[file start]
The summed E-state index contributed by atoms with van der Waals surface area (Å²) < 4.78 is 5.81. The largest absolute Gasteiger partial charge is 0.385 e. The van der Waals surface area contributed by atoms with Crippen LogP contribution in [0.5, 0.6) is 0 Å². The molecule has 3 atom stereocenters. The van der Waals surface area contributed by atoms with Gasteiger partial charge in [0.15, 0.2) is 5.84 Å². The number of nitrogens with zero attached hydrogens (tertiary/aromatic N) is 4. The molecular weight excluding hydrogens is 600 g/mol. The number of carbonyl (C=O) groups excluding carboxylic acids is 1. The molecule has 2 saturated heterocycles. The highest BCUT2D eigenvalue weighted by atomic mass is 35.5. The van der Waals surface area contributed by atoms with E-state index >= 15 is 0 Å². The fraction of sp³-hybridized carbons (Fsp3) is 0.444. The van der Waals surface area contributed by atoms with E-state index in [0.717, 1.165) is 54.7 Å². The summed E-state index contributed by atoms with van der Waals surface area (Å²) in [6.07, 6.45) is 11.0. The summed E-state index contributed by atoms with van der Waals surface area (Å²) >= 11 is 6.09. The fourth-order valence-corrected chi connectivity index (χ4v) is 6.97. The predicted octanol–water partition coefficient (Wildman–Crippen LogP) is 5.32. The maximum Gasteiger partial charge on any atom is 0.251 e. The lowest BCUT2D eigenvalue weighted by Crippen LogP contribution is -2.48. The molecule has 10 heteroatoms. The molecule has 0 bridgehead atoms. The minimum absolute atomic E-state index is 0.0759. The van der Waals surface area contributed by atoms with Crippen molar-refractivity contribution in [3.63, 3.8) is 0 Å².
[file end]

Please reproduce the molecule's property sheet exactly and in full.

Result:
The summed E-state index contributed by atoms with van der Waals surface area (Å²) < 4.78 is 5.81. The largest absolute Gasteiger partial charge is 0.385 e. The van der Waals surface area contributed by atoms with Crippen LogP contribution in [0.5, 0.6) is 0 Å². The molecule has 3 atom stereocenters. The van der Waals surface area contributed by atoms with Gasteiger partial charge in [0.15, 0.2) is 5.84 Å². The number of nitrogens with zero attached hydrogens (tertiary/aromatic N) is 4. The molecular weight excluding hydrogens is 600 g/mol. The number of carbonyl (C=O) groups excluding carboxylic acids is 1. The molecule has 2 saturated heterocycles. The highest BCUT2D eigenvalue weighted by atomic mass is 35.5. The van der Waals surface area contributed by atoms with E-state index >= 15 is 0 Å². The fraction of sp³-hybridized carbons (Fsp3) is 0.444. The van der Waals surface area contributed by atoms with E-state index in [0.717, 1.165) is 54.7 Å². The summed E-state index contributed by atoms with van der Waals surface area (Å²) in [6.07, 6.45) is 11.0. The summed E-state index contributed by atoms with van der Waals surface area (Å²) >= 11 is 6.09. The fourth-order valence-corrected chi connectivity index (χ4v) is 6.97. The predicted octanol–water partition coefficient (Wildman–Crippen LogP) is 5.32. The maximum Gasteiger partial charge on any atom is 0.251 e. The lowest BCUT2D eigenvalue weighted by Crippen LogP contribution is -2.48. The molecule has 10 heteroatoms. The molecule has 0 bridgehead atoms. The minimum absolute atomic E-state index is 0.0759. The van der Waals surface area contributed by atoms with Crippen molar-refractivity contribution in [3.63, 3.8) is 0 Å².